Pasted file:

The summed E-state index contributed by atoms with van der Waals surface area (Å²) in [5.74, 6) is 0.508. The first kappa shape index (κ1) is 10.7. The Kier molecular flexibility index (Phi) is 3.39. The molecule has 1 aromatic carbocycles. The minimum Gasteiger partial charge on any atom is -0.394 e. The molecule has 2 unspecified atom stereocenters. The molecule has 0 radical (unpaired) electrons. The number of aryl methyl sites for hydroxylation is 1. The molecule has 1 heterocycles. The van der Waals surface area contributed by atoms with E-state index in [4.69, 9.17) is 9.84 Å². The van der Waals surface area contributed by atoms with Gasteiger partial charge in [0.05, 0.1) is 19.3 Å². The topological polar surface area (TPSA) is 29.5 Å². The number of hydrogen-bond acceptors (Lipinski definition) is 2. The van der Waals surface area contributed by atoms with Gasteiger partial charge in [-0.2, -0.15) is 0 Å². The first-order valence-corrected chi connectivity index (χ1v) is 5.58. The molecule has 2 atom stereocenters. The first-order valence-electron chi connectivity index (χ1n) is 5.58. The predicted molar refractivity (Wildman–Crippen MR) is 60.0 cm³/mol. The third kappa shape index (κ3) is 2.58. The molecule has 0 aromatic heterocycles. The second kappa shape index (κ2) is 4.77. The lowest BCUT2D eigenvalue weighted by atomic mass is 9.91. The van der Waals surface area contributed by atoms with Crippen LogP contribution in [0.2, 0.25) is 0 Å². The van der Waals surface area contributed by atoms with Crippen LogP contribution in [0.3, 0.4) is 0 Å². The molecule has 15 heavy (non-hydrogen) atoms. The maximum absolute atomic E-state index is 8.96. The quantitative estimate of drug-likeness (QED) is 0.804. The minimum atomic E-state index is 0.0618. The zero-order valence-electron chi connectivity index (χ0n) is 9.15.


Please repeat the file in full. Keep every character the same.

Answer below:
The summed E-state index contributed by atoms with van der Waals surface area (Å²) in [5.74, 6) is 0.508. The first kappa shape index (κ1) is 10.7. The Kier molecular flexibility index (Phi) is 3.39. The molecule has 1 aromatic carbocycles. The minimum Gasteiger partial charge on any atom is -0.394 e. The molecule has 2 unspecified atom stereocenters. The molecule has 0 radical (unpaired) electrons. The number of aryl methyl sites for hydroxylation is 1. The molecule has 1 heterocycles. The van der Waals surface area contributed by atoms with E-state index in [4.69, 9.17) is 9.84 Å². The van der Waals surface area contributed by atoms with Gasteiger partial charge in [0.05, 0.1) is 19.3 Å². The topological polar surface area (TPSA) is 29.5 Å². The number of hydrogen-bond acceptors (Lipinski definition) is 2. The van der Waals surface area contributed by atoms with Gasteiger partial charge in [-0.2, -0.15) is 0 Å². The first-order valence-corrected chi connectivity index (χ1v) is 5.58. The molecule has 2 atom stereocenters. The first-order valence-electron chi connectivity index (χ1n) is 5.58. The predicted molar refractivity (Wildman–Crippen MR) is 60.0 cm³/mol. The third kappa shape index (κ3) is 2.58. The molecule has 0 aromatic heterocycles. The second kappa shape index (κ2) is 4.77. The lowest BCUT2D eigenvalue weighted by atomic mass is 9.91. The van der Waals surface area contributed by atoms with Crippen LogP contribution in [0.2, 0.25) is 0 Å². The van der Waals surface area contributed by atoms with Crippen LogP contribution in [0.3, 0.4) is 0 Å². The molecule has 15 heavy (non-hydrogen) atoms. The maximum absolute atomic E-state index is 8.96. The quantitative estimate of drug-likeness (QED) is 0.804. The minimum atomic E-state index is 0.0618. The zero-order valence-electron chi connectivity index (χ0n) is 9.15.